ANNE COUGHLIN: Thank you so much, Melissa. I'm happy to be here.

BLOCK: And first, your thoughts when you heard this decision from Secretary Panetta today.

Read more
Business
5:06 pm
Wed January 23, 2013

Dreamliner Woes Expose FAA's Potential Weak Spots

National Transportation Safety Board investigators inspect a Boeing 787 Dreamliner at Japan's Takamatsu Airport. A Federal Aviation Administration investigation into the plane's troubles has widened into a review of the agency's certification process for new airliners.
Jiji Press AFP/Getty Images

Originally published on Wed January 23, 2013 7:53 pm

One week after Federal Aviation Administration officials grounded Boeing's newest jet, the world's entire 787 Dreamliner fleet remains parked. FAA Administrator Michael Huerta said Tuesday he couldn't speculate on when a review of the plane would be complete.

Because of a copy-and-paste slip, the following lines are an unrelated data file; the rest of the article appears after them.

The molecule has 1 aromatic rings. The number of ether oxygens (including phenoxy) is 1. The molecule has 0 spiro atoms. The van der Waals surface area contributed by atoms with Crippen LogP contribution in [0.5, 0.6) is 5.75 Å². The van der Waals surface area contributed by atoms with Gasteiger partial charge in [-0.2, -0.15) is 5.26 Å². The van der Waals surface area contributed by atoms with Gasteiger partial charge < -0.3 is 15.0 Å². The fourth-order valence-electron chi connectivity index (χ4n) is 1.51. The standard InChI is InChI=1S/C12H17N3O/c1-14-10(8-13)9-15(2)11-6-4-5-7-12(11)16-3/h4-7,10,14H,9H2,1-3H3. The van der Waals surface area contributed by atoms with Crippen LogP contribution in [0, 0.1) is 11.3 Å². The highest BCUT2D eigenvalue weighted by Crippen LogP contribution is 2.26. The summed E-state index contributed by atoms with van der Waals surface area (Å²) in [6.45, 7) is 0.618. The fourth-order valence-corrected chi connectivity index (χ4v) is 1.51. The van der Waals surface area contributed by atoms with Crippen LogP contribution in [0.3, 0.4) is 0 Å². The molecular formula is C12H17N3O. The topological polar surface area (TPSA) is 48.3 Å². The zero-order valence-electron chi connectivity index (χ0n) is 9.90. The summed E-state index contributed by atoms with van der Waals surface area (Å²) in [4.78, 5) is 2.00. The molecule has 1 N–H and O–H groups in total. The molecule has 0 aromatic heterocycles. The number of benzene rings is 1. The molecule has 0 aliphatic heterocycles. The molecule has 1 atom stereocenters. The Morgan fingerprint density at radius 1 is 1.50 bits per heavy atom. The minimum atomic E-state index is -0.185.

Investigators in the U.S. and Japan remain perplexed as to why batteries on two planes suffered serious failures. Now Boeing, its flagship jet and the certification process for the 787 are under intense scrutiny.

Read more
Fine Art
4:20 pm
Wed January 23, 2013

In 'According To What?' Ai Weiwei Makes Mourning Subversive

Grapes, a spiky cluster of wooden stools from the Qing Dynasty (1644-1911), is part of Ai Weiwei's repurposed furniture series.
Cathy Carver Courtesy Hirshhorn Museum

Originally published on Thu January 24, 2013 3:48 pm

How do we honor the dead? How do we commit them to memory? And how do we come to terms with the way they died?

Read more
Middle East
4:12 pm
Wed January 23, 2013

An Israeli Political Newcomer, Who May Soon Be An Insider

Yair Lapid and his new political party, There Is a Future, got the second-most votes in Israel's election on Tuesday.
Oliver Weiken EPA /Landov

Originally published on Sun January 27, 2013 8:17 am

Israel's surprisingly close parliamentary elections Tuesday have brought political attention to a man accustomed to the bright lights of television: former journalist and media personality Yair Lapid.

His Yesh Atid — or There Is a Future — Party got 19 seats in parliament, making it the second-largest voting bloc behind Benjamin Netanyahu's Likud Party, which won 31 seats.

Read more

Pages